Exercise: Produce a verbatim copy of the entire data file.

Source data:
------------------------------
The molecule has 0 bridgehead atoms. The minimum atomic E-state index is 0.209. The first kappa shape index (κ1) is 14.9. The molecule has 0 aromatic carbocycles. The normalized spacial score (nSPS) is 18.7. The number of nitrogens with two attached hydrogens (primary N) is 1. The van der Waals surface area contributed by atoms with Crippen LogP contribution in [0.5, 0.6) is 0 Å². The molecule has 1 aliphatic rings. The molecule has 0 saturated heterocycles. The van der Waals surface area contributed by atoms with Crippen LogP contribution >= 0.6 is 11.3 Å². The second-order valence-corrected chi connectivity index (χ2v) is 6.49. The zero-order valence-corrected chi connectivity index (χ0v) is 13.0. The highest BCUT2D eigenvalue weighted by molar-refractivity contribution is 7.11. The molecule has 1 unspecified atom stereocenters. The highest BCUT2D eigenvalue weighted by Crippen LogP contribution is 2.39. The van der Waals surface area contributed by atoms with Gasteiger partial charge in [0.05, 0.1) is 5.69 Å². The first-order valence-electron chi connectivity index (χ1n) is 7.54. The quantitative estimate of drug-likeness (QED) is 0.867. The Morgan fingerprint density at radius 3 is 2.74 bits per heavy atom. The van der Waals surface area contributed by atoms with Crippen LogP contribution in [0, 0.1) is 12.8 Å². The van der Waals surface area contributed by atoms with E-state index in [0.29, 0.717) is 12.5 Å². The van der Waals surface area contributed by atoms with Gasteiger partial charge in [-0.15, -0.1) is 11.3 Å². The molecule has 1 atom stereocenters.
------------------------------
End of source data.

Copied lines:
The molecule has 0 bridgehead atoms. The minimum atomic E-state index is 0.209. The first kappa shape index (κ1) is 14.9. The molecule has 0 aromatic carbocycles. The normalized spacial score (nSPS) is 18.7. The number of nitrogens with two attached hydrogens (primary N) is 1. The van der Waals surface area contributed by atoms with Crippen LogP contribution in [0.5, 0.6) is 0 Å². The molecule has 1 aliphatic rings. The molecule has 0 saturated heterocycles. The van der Waals surface area contributed by atoms with Crippen LogP contribution >= 0.6 is 11.3 Å². The second-order valence-corrected chi connectivity index (χ2v) is 6.49. The zero-order valence-corrected chi connectivity index (χ0v) is 13.0. The highest BCUT2D eigenvalue weighted by molar-refractivity contribution is 7.11. The molecule has 1 unspecified atom stereocenters. The highest BCUT2D eigenvalue weighted by Crippen LogP contribution is 2.39. The van der Waals surface area contributed by atoms with Gasteiger partial charge in [0.05, 0.1) is 5.69 Å². The first-order valence-electron chi connectivity index (χ1n) is 7.54. The quantitative estimate of drug-likeness (QED) is 0.867. The Morgan fingerprint density at radius 3 is 2.74 bits per heavy atom. The van der Waals surface area contributed by atoms with Crippen LogP contribution in [0, 0.1) is 12.8 Å². The van der Waals surface area contributed by atoms with E-state index in [0.29, 0.717) is 12.5 Å². The van der Waals surface area contributed by atoms with Gasteiger partial charge in [-0.15, -0.1) is 11.3 Å². The molecule has 1 atom stereocenters.